Coughlin makes valuable reflections on the mental space of aging, and how as forward thinkers, we would do well to create new social narratives about aging, finding storytellers to lead the way in painting us a nuanced view of what it means to be older. We should have a much better idea of what motivates the sixty-plus cohort and the many ways they can and should be active. This is essential for innovation to occur at all levels, be it in government policy making, community organizations, for profit institutions, and designers as well. Ultimately, all of us stand to benefit by doing so.

“A new generation of better products will empower older adults, who will then go back and demand products that are even more useful, creating a positive feedback loop. First, however, innovators and companies must bring that initial wave of goods and services into the world, a prospect that can seem daunting. On one side, products that neglect to make allowances for older users - their aging bodies, their years of built-up experiences regarding how things work -  can cause frustrated customers to take their business elsewhere. And on the other, products that do make these sorts of concessions often come across as patronizing or dumbed-down, and older adults reject them just as readily. ”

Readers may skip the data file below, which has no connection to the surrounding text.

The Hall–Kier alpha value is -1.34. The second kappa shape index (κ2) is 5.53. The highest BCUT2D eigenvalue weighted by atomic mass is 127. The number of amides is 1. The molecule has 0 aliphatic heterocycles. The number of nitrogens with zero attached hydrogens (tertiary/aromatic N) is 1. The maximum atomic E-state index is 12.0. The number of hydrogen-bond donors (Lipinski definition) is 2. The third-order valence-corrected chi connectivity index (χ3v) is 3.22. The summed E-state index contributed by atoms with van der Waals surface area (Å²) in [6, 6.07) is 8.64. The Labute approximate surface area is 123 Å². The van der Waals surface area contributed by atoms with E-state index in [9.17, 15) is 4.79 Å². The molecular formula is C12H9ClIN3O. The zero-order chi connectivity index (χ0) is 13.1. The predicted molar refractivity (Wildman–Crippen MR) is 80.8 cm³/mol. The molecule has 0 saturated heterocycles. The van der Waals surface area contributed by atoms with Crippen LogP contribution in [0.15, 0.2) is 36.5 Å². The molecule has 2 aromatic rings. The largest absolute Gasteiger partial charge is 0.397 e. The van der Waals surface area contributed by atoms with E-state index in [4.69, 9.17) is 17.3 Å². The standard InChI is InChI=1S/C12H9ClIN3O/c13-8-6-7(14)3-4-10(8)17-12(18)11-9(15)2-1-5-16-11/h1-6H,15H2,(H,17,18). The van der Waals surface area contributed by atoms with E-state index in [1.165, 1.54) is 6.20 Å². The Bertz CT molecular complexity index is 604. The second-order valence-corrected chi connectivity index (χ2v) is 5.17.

Take Away # 2: Universal Design ➜ Transcendent Design

trancendent design the longevity economy

As a student, I came of age with the term Universal Design as an edict of what the best of design can bring to the public in all its diversity. In short, Universal design is the design and composition of an environment, (be it a space, product, or service) so that it can be accessed, understood and used to the greatest extent possible by all people regardless of their age, size, ability or disability.

Coughlin takes this concept one step further by introducing the idea of transcendent design, which I believe to be the most successful of the universal designs out there. The innovations which become societal gamechangers.

Transcendent design is: “universal design with accessibility attributes so useful that they turn out to be highly desirable - even aspirational - for people with and without disabilities… A product can achieve transcendence in one of two ways. In the first, less common example, someone designs something explicitly for older people or for people with a specific disability, and it turns out to make life better for everyone.”

“There is another way it can happen… when innovators create something that simply makes life easier for everyone and, almost as a side effect, enables older people or people with disabilities to do things they couldn’t do before.”